Instead, the act would define journalism as a process – a systematic way of gathering, organising and presenting information to the public, according to generally accepted professional standards or codes of practice. That approach recognises that it doesn’t matter who produces the news, as long as it is reliable, high-quality content based on longstanding journalistic principles. That way we can separate good, ethical journalism from everything else that might look like journalism, but simply doesn’t make the grade.
Here is where the industry has an opportunity to respond. Unlike other professionals such as accountants, surgeons or engineers, there is no formal association that recognises journalism practitioners who meet the required standards and practices. There is a system of self-regulation that handles complaints, but it is widely regarded as slow, ineffective and outdated. (I am a member of the Australian Press Council, which handles complaints about publications, including The Saturday Paper.)
A professional association would give membership to anyone who is able to show they understand journalism ethics and standards, and the relevant law. Prospective members could also be required to present a portfolio of work to show they consistently apply them. Members could badge their content to distinguish it from everything else online, in a way that would help improve public trust. Social media companies could boost badged work in online rankings to draw more readership and potentially more revenue.
The association would hold its members to account, hearing complaints and sanctioning those who fail in their obligations.
Crucially, membership of the association must be entirely voluntary. Nobody should be restricted from publishing if they aren’t a part of that system. Rather, our act is designed to acknowledge and protect any work that is done to the standards already listed in most news organisations’ codes of practice. Professional membership would simply help the courts identify people who understand and apply them.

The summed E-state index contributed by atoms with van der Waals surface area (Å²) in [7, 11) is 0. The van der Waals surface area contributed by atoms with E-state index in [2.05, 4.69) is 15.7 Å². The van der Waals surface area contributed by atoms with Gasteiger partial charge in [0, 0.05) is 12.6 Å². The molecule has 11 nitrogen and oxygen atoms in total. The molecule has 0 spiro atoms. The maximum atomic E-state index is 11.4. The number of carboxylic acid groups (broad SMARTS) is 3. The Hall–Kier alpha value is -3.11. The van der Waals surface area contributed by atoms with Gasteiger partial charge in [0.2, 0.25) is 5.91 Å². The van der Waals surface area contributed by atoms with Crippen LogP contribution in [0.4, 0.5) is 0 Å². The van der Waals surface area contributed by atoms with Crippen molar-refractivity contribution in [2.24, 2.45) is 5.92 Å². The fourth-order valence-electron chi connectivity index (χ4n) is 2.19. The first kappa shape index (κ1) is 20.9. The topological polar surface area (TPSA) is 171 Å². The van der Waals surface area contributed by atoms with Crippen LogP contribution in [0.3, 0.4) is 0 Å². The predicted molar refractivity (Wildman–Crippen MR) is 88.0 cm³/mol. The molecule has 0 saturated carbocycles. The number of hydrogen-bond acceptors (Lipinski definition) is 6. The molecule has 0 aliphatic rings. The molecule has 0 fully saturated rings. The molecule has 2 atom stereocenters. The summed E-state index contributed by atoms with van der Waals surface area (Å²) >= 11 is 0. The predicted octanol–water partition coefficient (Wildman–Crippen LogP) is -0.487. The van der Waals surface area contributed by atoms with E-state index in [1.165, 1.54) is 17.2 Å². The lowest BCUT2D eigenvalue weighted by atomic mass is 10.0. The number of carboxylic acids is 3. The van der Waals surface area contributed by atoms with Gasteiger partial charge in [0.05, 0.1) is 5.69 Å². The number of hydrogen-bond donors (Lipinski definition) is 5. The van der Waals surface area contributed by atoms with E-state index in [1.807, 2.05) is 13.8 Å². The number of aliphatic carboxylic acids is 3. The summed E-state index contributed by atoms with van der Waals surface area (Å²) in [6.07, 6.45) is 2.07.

Fourth and finally, our act would introduce the concept of contestable warrants. Right now, if the Federal Police or the Australian Security Intelligence Organisation (ASIO) applies for a search warrant to investigate a journalist’s data, they only need to show that there are reasonable grounds for suspecting it contains evidence of a crime. The journalist has no opportunity to contest the warrant, and certainly no chance to argue that there is an overriding public interest in either publishing the material or protecting their source.
The act would recognise that anyone who met the standard deserves a court hearing about the public interest before a warrant is even issued. It would be up to the investigating agency seeking the warrant to show the court their investigation is more important than the public’s right to know, or a journalist’s right to protect their sources.
We don’t believe journalists should have an absolute right to publish whatever they want. They are as capable of behaving badly and abusing their positions as anyone else. But they should have a chance to argue their case before the police or security services get their hands on data and damage is done.
Of course, these reforms alone won’t solve all the problems in Australian news, nor would things improve overnight. But they would provide two crucial things that are presently missing.
First, they would introduce the chance to argue in favour of media freedom throughout the legislative and judicial processes, and in a way that isn’t yet possible. And second, they would provide a powerful incentive for journalists themselves to lift their game and recover some degree of public trust.
If we can achieve both, our democracy will be much better off.
This article was first published in the print edition of The Saturday Paper on July 29, 2023 as "Freedom writers".